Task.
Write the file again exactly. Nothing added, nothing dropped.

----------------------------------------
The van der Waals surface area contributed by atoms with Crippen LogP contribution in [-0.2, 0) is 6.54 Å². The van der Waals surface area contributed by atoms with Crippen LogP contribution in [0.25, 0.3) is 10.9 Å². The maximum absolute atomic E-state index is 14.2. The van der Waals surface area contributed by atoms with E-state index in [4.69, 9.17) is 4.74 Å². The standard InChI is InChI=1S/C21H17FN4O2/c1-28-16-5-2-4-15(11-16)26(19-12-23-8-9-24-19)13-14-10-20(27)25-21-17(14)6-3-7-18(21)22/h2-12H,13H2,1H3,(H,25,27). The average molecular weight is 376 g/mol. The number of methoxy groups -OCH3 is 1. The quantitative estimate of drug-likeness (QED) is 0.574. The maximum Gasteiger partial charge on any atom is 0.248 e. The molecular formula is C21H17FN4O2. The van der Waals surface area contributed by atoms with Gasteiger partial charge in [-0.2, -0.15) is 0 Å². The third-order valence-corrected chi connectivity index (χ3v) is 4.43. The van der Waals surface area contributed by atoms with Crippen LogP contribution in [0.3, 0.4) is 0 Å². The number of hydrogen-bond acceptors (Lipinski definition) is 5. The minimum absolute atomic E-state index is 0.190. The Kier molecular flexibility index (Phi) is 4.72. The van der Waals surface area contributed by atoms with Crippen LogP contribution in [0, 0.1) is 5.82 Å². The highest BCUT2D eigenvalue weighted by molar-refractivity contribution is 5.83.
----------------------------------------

The van der Waals surface area contributed by atoms with Crippen LogP contribution in [-0.2, 0) is 6.54 Å². The van der Waals surface area contributed by atoms with Crippen LogP contribution in [0.25, 0.3) is 10.9 Å². The maximum absolute atomic E-state index is 14.2. The van der Waals surface area contributed by atoms with E-state index in [4.69, 9.17) is 4.74 Å². The standard InChI is InChI=1S/C21H17FN4O2/c1-28-16-5-2-4-15(11-16)26(19-12-23-8-9-24-19)13-14-10-20(27)25-21-17(14)6-3-7-18(21)22/h2-12H,13H2,1H3,(H,25,27). The average molecular weight is 376 g/mol. The number of methoxy groups -OCH3 is 1. The quantitative estimate of drug-likeness (QED) is 0.574. The maximum Gasteiger partial charge on any atom is 0.248 e. The molecular formula is C21H17FN4O2. The van der Waals surface area contributed by atoms with Gasteiger partial charge in [-0.2, -0.15) is 0 Å². The third-order valence-corrected chi connectivity index (χ3v) is 4.43. The van der Waals surface area contributed by atoms with Crippen LogP contribution in [0.3, 0.4) is 0 Å². The number of hydrogen-bond acceptors (Lipinski definition) is 5. The minimum absolute atomic E-state index is 0.190. The Kier molecular flexibility index (Phi) is 4.72. The van der Waals surface area contributed by atoms with Crippen LogP contribution in [0, 0.1) is 5.82 Å². The highest BCUT2D eigenvalue weighted by molar-refractivity contribution is 5.83.